How To Remember What You Study Fast

Studying can be a challenging process, especially when it comes to remembering all the information. But, by applying tricks and techniques, you can enhance your memory skills and ace your exams. Today, I’m going to share with you some tips that will help you to remember what you study fast without even cramming. So, if you are looking for study hacks or tips, read the article to the end.

Understanding the Memory Process

The memory-making process involves three key steps: encoding, storage, and retrieval.


Encoding is the first stage of memory formation. Here, new information is received, processed, and transformed into a format suitable for storage. This can be through visual (how it looks), acoustic (how it sounds), semantic (what it means), or tactile (how it feels) encoding.

Related: How to memorize things faster


The second stage is storage, where the encoded information is held. Our memory system has two types: short-term memory (STM) and long-term memory (LTM). STM can hold about five to nine items for 15 to 30 seconds, while LTM has a vast capacity and can store information indefinitely.


The final stage is retrieval, where we access the stored information as needed. With practice and repetition, the information can be retrieved more efficiently, improving your recollection speed and accuracy.

Related: Study routines to form as a student

Ten Effective Strategies to Remember What You Study

Here are ten strategies to help you remember what you study better, faster, and more efficiently.

1. Make an Effort to Understand the Information

Understanding the material you are studying is critical. It’s easier to remember information that is structured and makes sense to you. If you find something challenging to understand, spend time learning it before trying to memorize it.

Related: How to study after a long period

2. Use Visual Aids

Our brains process visual information faster than words. By associating words with images or diagrams, you can help your brain recall information more efficiently. This strategy is especially useful when studying complex concepts or ideas.

Related: How to wake up in the morning and read

3. Break Information into Bite-Sized Chunks

Breaking down information into smaller, manageable chunks, also known as chunking, can significantly improve memory retention. This technique is particularly useful when trying to remember lists, sequences, or large amounts of information.

Related: How to study effectively

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How to remember what you study fast

4. Use Physical Gestures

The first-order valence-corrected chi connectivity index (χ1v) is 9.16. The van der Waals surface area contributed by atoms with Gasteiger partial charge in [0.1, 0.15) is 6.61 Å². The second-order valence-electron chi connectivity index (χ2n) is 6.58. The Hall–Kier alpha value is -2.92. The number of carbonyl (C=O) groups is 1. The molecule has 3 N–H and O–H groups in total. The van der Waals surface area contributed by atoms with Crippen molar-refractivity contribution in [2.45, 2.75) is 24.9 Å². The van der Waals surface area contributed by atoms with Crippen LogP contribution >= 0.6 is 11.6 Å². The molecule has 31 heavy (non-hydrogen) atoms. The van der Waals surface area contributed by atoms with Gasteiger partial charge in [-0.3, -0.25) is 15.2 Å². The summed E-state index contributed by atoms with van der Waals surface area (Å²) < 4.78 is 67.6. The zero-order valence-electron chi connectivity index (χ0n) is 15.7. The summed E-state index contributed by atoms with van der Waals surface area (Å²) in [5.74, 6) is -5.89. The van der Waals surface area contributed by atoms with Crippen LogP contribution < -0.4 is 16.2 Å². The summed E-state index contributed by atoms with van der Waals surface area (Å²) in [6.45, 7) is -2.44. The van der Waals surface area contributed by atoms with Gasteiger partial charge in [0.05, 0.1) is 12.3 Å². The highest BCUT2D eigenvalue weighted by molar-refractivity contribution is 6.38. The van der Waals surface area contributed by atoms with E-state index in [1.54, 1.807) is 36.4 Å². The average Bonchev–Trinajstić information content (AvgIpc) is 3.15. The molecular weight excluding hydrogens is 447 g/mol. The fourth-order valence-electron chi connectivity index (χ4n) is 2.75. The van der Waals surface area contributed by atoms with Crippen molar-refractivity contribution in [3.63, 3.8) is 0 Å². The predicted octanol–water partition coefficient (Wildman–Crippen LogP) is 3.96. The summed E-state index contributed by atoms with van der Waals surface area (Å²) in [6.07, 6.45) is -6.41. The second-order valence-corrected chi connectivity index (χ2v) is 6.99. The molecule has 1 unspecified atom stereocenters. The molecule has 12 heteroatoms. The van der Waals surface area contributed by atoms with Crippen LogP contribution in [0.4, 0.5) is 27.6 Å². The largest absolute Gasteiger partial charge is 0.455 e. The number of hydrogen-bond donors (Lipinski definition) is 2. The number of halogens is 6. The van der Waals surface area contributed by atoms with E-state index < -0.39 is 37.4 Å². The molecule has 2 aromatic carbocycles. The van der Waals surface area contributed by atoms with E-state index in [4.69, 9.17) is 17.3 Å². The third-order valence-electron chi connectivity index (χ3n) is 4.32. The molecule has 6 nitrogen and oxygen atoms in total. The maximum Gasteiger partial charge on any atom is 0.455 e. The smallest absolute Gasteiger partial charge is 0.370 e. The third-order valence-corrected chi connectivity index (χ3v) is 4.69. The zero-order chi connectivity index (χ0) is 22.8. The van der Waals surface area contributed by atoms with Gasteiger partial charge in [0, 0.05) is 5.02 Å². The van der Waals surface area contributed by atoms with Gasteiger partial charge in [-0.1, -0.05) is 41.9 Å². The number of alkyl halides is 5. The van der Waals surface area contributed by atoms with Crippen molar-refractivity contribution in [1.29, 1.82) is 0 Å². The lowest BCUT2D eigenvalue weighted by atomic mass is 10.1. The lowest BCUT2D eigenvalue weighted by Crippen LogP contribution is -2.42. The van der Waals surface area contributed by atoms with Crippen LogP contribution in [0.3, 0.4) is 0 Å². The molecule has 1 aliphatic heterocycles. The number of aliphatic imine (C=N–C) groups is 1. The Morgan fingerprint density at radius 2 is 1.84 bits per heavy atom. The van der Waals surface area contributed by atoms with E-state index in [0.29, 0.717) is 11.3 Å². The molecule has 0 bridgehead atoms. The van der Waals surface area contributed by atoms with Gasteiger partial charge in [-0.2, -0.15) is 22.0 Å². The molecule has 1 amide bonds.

Physical gestures can also improve memory. When you use your hands while studying, for example, by writing notes or making gestures related to the material, you engage your motor cortex, which aids memory retention.

Related: How to stay motivated to study

5. Try Different Learning Techniques

Everyone has different learning preferences. Some people are visual learners, while others are auditory or kinesthetic learners. Try different techniques and find out which ones work best for you. For instance, if you’re an auditory learner, you might find that reading your notes out loud or listening to recorded lectures helps you remember information better.

6. Take Regular Breaks

Taking regular breaks is essential for effective studying. Breaks give your brain time to rest and process the information you’ve been studying. Avoid studying for long periods without taking a break. Instead, use strategies like the Pomodoro Technique, where you study for 25 minutes and then take a five-minute break.

Related: How to make a perfect study time table

7. Use Mnemonic Devices

Mnemonic devices are memory-enhancing tools that help you remember information by associating it with easy-to-remember constructs. They can be acronyms, visualizations, rhymes, or songs. For example, to remember the order of operations in mathematics, you might use the acronym PEMDAS (Parentheses, Exponents, Multiplication and Division, Addition and Subtraction).

8. Review Material Regularly

Regular review is crucial for memory retention. Instead of cramming all your studying into one session, try to review the material multiple times over several days or weeks. This strategy, known as spaced repetition, can significantly improve long-term memory retention.

Related: How to learn anything faster as a student 

9. Get Enough Sleep

Sleep plays a critical role in memory consolidation – the process of transferring new information from short-term to long-term memory. Make sure you’re getting enough sleep each night, especially after a study session.

10. Stay Healthy

Maintaining a healthy lifestyle can also contribute to better memory. Regular physical exercise increases blood flow to the brain, improving cognitive functions, including memory. Eating a balanced diet rich in fruits, vegetables, and omega-3 fatty acids can also benefit brain health.


Remembering what you study doesn’t have to be a struggle. You have to understand how memory works and implement the strategies I discussed above. This will help improve your memory retention and make your study sessions more productive.

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How to remember what you study fast

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